CodeIgniter User Guide Version 2.2.1


Transactions

CodeIgniter's database abstraction allows you to use transactions with databases that support transaction-safe table types. In MySQL, you'll need to be running InnoDB or BDB table types rather than the more common MyISAM. Most other database platforms support transactions natively.

If you are not familiar with transactions we recommend you find a good online resource to learn about them for your particular database. The information below assumes you have a basic understanding of transactions.

CodeIgniter's Approach to Transactions

CodeIgniter utilizes an approach to transactions that is very similar to the process used by the popular database class ADODB. We've chosen that approach because it greatly simplifies the process of running transactions. In most cases all that is required are two lines of code.

Traditionally, transactions have required a fair amount of work to implement since they demand that you to keep track of your queries and determine whether to commit or rollback based on the success or failure of your queries. This is particularly cumbersome with nested queries. In contrast, we've implemented a smart transaction system that does all this for you automatically (you can also manage your transactions manually if you choose to, but there's really no benefit).

Running Transactions

To run your queries using transactions you will use the $this->db->trans_start() and $this->db->trans_complete() functions as follows:

$this->db->trans_start();
$this->db->query('AN SQL QUERY...');
$this->db->query('ANOTHER QUERY...');
$this->db->query('AND YET ANOTHER QUERY...');
$this->db->trans_complete();

You can run as many queries as you want between the start/complete functions and they will all be committed or rolled back based on success or failure of any given query.

Strict Mode

By default CodeIgniter runs all transactions in Strict Mode. When strict mode is enabled, if you are running multiple groups of transactions, if one group fails all groups will be rolled back. If strict mode is disabled, each group is treated independently, meaning a failure of one group will not affect any others.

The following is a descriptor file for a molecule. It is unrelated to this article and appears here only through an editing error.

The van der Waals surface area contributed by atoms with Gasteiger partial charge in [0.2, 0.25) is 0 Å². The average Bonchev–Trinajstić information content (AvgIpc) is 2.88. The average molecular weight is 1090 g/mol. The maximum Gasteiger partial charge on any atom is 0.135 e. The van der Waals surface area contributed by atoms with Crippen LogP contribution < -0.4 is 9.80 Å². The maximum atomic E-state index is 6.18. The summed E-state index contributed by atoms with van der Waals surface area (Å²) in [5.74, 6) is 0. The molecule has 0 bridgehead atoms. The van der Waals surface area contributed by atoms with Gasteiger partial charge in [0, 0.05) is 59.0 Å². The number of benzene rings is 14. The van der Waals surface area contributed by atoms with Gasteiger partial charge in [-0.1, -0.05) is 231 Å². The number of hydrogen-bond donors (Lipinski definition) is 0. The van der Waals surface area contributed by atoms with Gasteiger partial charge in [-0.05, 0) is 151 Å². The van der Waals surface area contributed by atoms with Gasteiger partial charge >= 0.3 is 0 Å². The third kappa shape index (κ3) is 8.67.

Strict Mode can be disabled as follows:

$this->db->trans_strict(FALSE);

Managing Errors

If you have error reporting enabled in your config/database.php file you'll see a standard error message if the commit was unsuccessful. If debugging is turned off, you can manage your own errors like this:

$this->db->trans_start();
$this->db->query('AN SQL QUERY...');
$this->db->query('ANOTHER QUERY...');
$this->db->trans_complete();

if ($this->db->trans_status() === FALSE)
{
    // generate an error... or use the log_message() function to log your error
}

Enabling Transactions

Transactions are enabled automatically the moment you use $this->db->trans_start(). If you would like to disable transactions you can do so using $this->db->trans_off():

$this->db->trans_off()

$this->db->trans_start();
$this->db->query('AN SQL QUERY...');
$this->db->trans_complete();

When transactions are disabled, your queries will be auto-commited, just as they are when running queries without transactions.

Test Mode

You can optionally put the transaction system into "test mode", which will cause your queries to be rolled back -- even if the queries produce a valid result. To use test mode simply set the first parameter in the $this->db->trans_start() function to TRUE:

$this->db->trans_start(TRUE); // Query will be rolled back
$this->db->query('AN SQL QUERY...');
$this->db->trans_complete();

Running Transactions Manually

If you would like to run transactions manually you can do so as follows:

$this->db->trans_begin();

$this->db->query('AN SQL QUERY...');
$this->db->query('ANOTHER QUERY...');
$this->db->query('AND YET ANOTHER QUERY...');

if ($this->db->trans_status() === FALSE)
{
    $this->db->trans_rollback();
}
else
{
    $this->db->trans_commit();
}

Note: Make sure to use $this->db->trans_begin() when running manual transactions, NOT $this->db->trans_start().